The Power of One – Spring 21 Fashion Advertising Trend

Brands Explore Individuality and Expression through Campaigns Starring a Single Model

By Mark Wittmer


While this season’s approach to campaign production saw at least a partial return to normal in terms of pandemic restrictions being lifted, many brands and designers seem to have enjoyed revisiting past ideas and discovering new opportunities for fashion communication during that strange in-between period. Now, we’re seeing the fruits of this time of reconsideration, rediscovery, and exploration.

One important result of this process is that designers and creatives have leveled up their thinking for campaigns that star a single model. While the recent reliance on a sole model is in part a response to the difficulty of coordinating group campaigns while observing lockdown protocols, it also hearkens back to earlier days of fashion advertisements, which focused on one model, one look. The powerful presence of a single person has created exciting opportunities to explore themes of solitude, persona, and identity.

Some campaigns relied primarily on the look of their model to embody their brand’s ideals and vision. In addition to being strikingly beautiful, Rafael Pavarotti’s portraits of model Amar Akway for Hermès were a powerful lesson to the European fashion community on the importance of recognizing and celebrating the changing face of global fashion. For Celine, Hedi Slimane elevated Kaia Gerber’s already iconic low-key look to embody his vision of Parisian cool-girl chic.

Other brands went beyond the surface, relying on the personal history and character of their models to create campaigns that make a strong statement about their past, present, and future.

Legendary supermodel Naomi Campbell was an excellent choice to embody the matriarch of Hood By Air’s communal world-building in their comeback campaign. In the subtle reference to drag ball culture, we could see a nod to the brand’s aesthetic origins, while Campbell simultaneously embodied its exciting progress into the future.

Ludovic de Saint Sernin’s spring campaign actually starred Ludovic de Saint Sernin’s boyfriend, Ignacio Muñoz. The intimacy of this personal connection is visible throughout the imagery, and the campaign feels like both a love letter and a manifesto of Saint Sernin’s work. Coupled with Muñoz’s natural beauty, Vanderperre’s simple portraiture lets the strength and organic sensuality of the designs shine through. In a thoughtful styling move, Muñoz’s hair is cut shorter in each image, which gives the imagery a sense of narrative unity and harmonizes with the idea of non-gendered expression and personal discovery. We feel honored and inspired that Saint Sernin and Muñoz have created for us this portrait of love and liberation.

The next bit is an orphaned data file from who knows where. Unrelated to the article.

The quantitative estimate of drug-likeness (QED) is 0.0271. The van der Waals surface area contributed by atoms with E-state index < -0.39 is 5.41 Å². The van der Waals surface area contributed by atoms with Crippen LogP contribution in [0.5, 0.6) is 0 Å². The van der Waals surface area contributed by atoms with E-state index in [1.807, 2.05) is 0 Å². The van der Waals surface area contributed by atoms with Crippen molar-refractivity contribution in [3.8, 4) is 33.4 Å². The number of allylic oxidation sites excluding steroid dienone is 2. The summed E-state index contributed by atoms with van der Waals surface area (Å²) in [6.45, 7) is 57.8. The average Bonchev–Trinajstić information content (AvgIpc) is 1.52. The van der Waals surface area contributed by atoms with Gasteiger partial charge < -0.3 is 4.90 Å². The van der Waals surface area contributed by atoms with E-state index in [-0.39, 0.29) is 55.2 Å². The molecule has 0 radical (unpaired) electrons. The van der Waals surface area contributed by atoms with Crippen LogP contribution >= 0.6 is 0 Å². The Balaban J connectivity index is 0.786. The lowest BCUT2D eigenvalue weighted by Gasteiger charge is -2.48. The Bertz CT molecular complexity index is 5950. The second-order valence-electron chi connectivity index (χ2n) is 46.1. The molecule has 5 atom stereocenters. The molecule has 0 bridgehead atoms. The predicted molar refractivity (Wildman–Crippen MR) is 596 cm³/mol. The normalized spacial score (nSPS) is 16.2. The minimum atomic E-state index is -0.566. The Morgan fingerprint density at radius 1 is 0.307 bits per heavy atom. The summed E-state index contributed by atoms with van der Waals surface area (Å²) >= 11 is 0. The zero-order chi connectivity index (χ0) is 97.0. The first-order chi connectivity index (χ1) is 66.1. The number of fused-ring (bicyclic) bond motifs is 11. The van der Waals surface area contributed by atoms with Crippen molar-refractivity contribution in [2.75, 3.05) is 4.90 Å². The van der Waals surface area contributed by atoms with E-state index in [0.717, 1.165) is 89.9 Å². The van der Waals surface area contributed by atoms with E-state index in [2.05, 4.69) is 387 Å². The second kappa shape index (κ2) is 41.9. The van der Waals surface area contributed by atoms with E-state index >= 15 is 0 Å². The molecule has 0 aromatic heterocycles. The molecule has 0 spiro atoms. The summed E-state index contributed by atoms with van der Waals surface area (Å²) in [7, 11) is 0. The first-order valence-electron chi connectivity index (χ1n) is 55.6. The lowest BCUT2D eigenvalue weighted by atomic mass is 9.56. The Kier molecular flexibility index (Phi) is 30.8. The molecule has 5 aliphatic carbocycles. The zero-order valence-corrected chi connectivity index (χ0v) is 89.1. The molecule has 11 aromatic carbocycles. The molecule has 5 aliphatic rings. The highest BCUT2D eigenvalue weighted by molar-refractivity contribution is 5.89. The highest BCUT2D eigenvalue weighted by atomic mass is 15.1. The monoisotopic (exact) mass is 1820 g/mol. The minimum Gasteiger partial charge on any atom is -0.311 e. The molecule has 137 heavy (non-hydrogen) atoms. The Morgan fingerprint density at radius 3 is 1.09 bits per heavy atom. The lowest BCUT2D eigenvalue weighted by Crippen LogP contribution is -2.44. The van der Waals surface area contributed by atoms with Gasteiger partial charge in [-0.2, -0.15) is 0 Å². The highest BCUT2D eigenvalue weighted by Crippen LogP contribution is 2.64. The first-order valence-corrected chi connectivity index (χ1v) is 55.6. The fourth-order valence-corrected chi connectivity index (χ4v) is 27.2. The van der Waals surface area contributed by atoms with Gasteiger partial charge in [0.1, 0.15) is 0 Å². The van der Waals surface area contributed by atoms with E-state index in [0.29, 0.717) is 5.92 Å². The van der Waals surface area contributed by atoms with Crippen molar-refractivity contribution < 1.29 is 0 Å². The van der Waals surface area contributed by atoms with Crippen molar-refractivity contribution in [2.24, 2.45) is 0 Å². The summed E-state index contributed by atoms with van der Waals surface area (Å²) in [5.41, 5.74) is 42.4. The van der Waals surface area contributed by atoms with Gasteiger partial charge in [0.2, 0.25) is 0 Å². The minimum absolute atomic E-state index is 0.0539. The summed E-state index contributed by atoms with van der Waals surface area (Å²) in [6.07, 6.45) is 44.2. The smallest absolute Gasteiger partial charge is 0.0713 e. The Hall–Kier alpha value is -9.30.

Paris Hilton made a stunning return to the spotlight in a campaign for Lanvin. While relying on her star power, the campaign also drew its power from a concerted effort to subvert every past expectation we had of Paris’ style and personality. Elegant, intellectual, and refined, the styling was about as far a cry from the sequined-Juicy-sweatsuit-with-chihuahua-accessory look as possible. Alternating between exquisitely tailored jackets and shimmering gowns, Paris perfectly embodies that classic New York City society woman – though in keeping with Lanvin’s disciplined combination of heritage and forward-thinking, the approach to the designs feels distinctly modern. Even the soundtrack for the three brief short films – Brian Eno’s classic weirdo bop “Baby’s On Fire” – felt specifically chosen to disrupt our expectations of the sensibility and personality behind this famous name and face. The result was a campaign that felt in part like a feminist statement that Paris is her own person who determines her own worth and image, as well as a celebration of personal discovery and growth.


By combining a personal sense of aesthetic expression with thoughtful considerations of identity and individuality, these campaigns were able to make visual statements that became much more than visual.

As the global fashion conversation continues to pivot more and more around individuality and personal style, this kind of campaign forms a strong basis to connect with fans on a personal level. As nothing draws a person’s attention like another person, the ability to express ideas and narrative through the image of one individual is extremely powerful.